Chapter 03: Legal and Ethical Issues(FREE) My Nursing Test Banks

Chapter 03: Legal and Ethical Issues

Meiner: Gerontologic Nursing, 5th Edition

MULTIPLE CHOICE

1. A nurse caring for older adult patients shows an understanding of the implementation of standards of care when:

a.

dialing the telephone when the patient wants to call his daughter.

b.

requesting the patients favorite dessert on his birthday.

c.

closing the patients door when he is praying.

d.

reminding the patient to call for assistance before getting out of bed.

ANS: D

A standard of care is a guideline for nursing practice and establishes an expectation for the nurse to provide safe and appropriate care, such as reminding the patient to call for assistance before getting out of bed. Standards of care may be established on national or regional levels. Dialing the phone for the patient, closing the patients door, and requesting a special dessert are not actions that conform to standards of care.

DIF: Applying (Application) REF: N/A OBJ: 3-1

TOP: Nursing Process: Implementation MSC: Safe and Effective Care Environment

2. A nurse new to geriatric nursing asks the nurse manager to clarify how to handle a patients claim that she has been physically abused. The nurse manager responds most appropriately when stating:

a.

Ill show you where you can find this states reporting requirements.

b.

As a nurse you are considered a mandated reporter of elder abuse.

c.

As long as you are reasonably sure abuse has occurred, report it.

d.

You need to report any such claims directly to me.

ANS: A

To be responsive to the legal obligation to report reasonably suspicious acts of abuse and because there is great variation among the states, nurses should determine the specific reporting requirements of their jurisdictions, including where reports and complaints are received and in what form they must be made. The statements that the nurse is a mandatory reporter and that abuse should be reported if suspected are true, but they do not help the nurse learn to handle the complaint. The manager may want to know about claims of abuse and it may be facility policy to report up the chain of command, but the nurse is responsible for filing the formal complaint.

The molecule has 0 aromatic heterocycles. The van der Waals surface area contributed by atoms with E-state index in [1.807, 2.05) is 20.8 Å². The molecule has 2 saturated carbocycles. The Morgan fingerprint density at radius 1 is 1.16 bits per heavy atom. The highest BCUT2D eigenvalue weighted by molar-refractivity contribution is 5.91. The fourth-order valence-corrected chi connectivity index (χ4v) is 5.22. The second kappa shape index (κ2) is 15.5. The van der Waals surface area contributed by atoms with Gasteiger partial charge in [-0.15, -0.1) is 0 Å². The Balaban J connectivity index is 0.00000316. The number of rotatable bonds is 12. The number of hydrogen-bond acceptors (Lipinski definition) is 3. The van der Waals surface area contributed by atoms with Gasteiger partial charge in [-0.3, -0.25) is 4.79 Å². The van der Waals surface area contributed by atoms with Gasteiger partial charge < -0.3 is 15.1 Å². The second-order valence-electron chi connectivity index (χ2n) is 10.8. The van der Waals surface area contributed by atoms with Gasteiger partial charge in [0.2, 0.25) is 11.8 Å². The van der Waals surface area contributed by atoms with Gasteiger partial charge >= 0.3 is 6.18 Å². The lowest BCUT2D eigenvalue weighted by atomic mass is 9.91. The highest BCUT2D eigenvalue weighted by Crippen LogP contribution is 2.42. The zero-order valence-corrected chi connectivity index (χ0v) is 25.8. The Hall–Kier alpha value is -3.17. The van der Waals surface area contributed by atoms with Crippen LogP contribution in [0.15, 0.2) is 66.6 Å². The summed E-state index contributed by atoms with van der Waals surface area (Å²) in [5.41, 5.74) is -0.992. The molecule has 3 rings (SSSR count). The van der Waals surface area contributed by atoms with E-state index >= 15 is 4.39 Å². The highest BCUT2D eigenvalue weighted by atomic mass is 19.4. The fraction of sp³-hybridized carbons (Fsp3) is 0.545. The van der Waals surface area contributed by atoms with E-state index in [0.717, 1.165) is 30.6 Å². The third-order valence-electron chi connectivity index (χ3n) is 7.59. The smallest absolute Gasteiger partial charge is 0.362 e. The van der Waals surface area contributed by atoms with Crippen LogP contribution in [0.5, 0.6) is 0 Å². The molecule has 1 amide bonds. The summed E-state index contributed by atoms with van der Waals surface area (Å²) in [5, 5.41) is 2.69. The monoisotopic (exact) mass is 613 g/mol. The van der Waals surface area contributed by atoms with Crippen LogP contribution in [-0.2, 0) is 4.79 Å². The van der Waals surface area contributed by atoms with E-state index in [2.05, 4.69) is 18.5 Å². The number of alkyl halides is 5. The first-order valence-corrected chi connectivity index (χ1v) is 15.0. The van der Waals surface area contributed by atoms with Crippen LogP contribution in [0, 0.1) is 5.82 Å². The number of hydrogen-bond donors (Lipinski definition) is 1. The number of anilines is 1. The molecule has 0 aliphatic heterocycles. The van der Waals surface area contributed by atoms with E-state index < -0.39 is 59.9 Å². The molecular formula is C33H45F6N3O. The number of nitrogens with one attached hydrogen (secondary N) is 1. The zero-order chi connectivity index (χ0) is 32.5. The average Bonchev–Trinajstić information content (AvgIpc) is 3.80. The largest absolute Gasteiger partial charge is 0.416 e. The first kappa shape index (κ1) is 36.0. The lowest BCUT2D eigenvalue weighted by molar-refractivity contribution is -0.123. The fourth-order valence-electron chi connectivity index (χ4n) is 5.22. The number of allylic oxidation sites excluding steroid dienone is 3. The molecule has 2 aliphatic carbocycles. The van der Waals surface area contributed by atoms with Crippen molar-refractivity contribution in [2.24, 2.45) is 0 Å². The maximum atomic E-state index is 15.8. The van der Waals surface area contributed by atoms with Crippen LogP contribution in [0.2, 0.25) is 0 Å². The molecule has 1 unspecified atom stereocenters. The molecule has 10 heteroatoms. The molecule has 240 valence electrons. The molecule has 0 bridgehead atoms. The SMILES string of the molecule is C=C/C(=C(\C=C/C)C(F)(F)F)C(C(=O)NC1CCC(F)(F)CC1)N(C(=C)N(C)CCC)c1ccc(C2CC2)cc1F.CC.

DIF: Applying (Application) REF: N/A OBJ: 3-8

TOP: Nursing Process: Implementation MSC: Safe and Effective Care Environment

3. The nurse recognizes that a nursing aide likely to abuse an older patient is one who has:

a.

ineffective verbal communication skills.

b.

little experience working with the older population.

c.

poor stress management skills.

d.

been a victim of abuse.

ANS: C

It has been shown that the primary abusers of nursing facility residents are nurse aides and orderlies who have never received training in stress management.

DIF: Remembering (Knowledge) REF: Page 32 OBJ: 3-8

TOP: Nursing Process: Assessment MSC: Safe and Effective Care Environment

4. An older adult resident of a long-term care nursing facility frequently attempts to get out of bed and is at risk of sustaining an injury. The nurses planned intervention to minimize the patients risk for injury is guided by:

a.

the patients right to self-determination and to be free to get out of bed.

b.

an understanding that nondrug interventions must be tried before medications.

c.

the knowledge that application of a vest restraint requires a physicians order.

d.

the patients cognitive ability to understand and follow directions.

ANS: B

The drug use guidelines are based on the principles that certain problems can be handled with nondrug interventions and that such forms of treatment must be ruled out before drug therapy is initiated. The patient does have the right to self-determination, but the staff must ensure the patients safety. Vest restraints do require an order, but environmental measures must be tried before chemical or physical restraints. The patients cognitive abilities do not allow for unjustified physical or chemical restraints.

DIF: Remembering (Knowledge) REF: Page 35-6 OBJ: 3-7

TOP: Nursing Process: Implementation MSC: Safe and Effective Care Environment

5. During the state inspection of a skilled nursing facility, a surveyor notes suspicion that a particular nurse may not be providing the proper standard of care. The nurse manager informs the nurse to expect:

a.

a review of the situation by the state board of nursing.

b.

termination of employment from the facility.

c.

mandatory remediation related to the suspect care issues.

d.

unannounced reevaluation of performance within the next 3 months.

ANS: A

In such cases, the surveyor may forward the record showing the relevant findings to the appropriate state agency or board for review of the nurses practice, requesting a determination of whether the nurse may have violated the states nurse practice act. Regulations do not specify that the nurse be terminated, have remediation, or have an unannounced reevaluation.

DIF: Understanding (Comprehension) REF: Page 37 OBJ: 3-1

TOP: Communication and Documentation

MSC: Safe and Effective Care Environment

6. An 87-year-old patient is unsure of the purpose of a living will. The nurse describes its purpose best when stating: